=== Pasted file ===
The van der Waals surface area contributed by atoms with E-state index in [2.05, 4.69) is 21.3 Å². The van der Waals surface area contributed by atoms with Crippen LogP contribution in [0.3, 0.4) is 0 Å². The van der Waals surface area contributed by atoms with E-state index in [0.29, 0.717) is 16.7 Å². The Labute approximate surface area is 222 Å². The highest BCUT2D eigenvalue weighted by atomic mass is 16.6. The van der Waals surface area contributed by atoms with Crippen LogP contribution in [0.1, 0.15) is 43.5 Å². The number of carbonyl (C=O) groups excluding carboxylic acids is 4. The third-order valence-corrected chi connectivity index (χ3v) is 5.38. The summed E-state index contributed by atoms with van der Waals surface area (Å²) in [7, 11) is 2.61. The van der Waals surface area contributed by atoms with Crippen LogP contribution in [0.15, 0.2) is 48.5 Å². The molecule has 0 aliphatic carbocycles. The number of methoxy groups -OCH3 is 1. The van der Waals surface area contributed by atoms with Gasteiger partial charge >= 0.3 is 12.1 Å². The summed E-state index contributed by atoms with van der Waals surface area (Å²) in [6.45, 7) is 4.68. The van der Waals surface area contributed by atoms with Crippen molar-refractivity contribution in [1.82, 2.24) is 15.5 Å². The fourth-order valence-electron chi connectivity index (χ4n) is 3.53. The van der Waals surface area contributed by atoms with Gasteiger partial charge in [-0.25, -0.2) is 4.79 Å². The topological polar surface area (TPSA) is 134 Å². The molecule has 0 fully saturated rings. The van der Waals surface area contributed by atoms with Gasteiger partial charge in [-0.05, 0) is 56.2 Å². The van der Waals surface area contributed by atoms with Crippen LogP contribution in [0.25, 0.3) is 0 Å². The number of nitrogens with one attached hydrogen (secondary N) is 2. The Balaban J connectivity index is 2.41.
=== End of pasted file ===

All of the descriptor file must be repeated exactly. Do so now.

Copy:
The van der Waals surface area contributed by atoms with E-state index in [2.05, 4.69) is 21.3 Å². The van der Waals surface area contributed by atoms with Crippen LogP contribution in [0.3, 0.4) is 0 Å². The van der Waals surface area contributed by atoms with E-state index in [0.29, 0.717) is 16.7 Å². The Labute approximate surface area is 222 Å². The highest BCUT2D eigenvalue weighted by atomic mass is 16.6. The van der Waals surface area contributed by atoms with Crippen LogP contribution in [0.1, 0.15) is 43.5 Å². The number of carbonyl (C=O) groups excluding carboxylic acids is 4. The third-order valence-corrected chi connectivity index (χ3v) is 5.38. The summed E-state index contributed by atoms with van der Waals surface area (Å²) in [7, 11) is 2.61. The van der Waals surface area contributed by atoms with Crippen LogP contribution in [0.15, 0.2) is 48.5 Å². The molecule has 0 aliphatic carbocycles. The number of methoxy groups -OCH3 is 1. The van der Waals surface area contributed by atoms with Gasteiger partial charge >= 0.3 is 12.1 Å². The summed E-state index contributed by atoms with van der Waals surface area (Å²) in [6.45, 7) is 4.68. The van der Waals surface area contributed by atoms with Crippen molar-refractivity contribution in [1.82, 2.24) is 15.5 Å². The fourth-order valence-electron chi connectivity index (χ4n) is 3.53. The van der Waals surface area contributed by atoms with Gasteiger partial charge in [-0.25, -0.2) is 4.79 Å². The topological polar surface area (TPSA) is 134 Å². The molecule has 0 fully saturated rings. The van der Waals surface area contributed by atoms with Gasteiger partial charge in [-0.05, 0) is 56.2 Å². The van der Waals surface area contributed by atoms with Crippen LogP contribution in [0.25, 0.3) is 0 Å². The number of nitrogens with one attached hydrogen (secondary N) is 2. The Balaban J connectivity index is 2.41.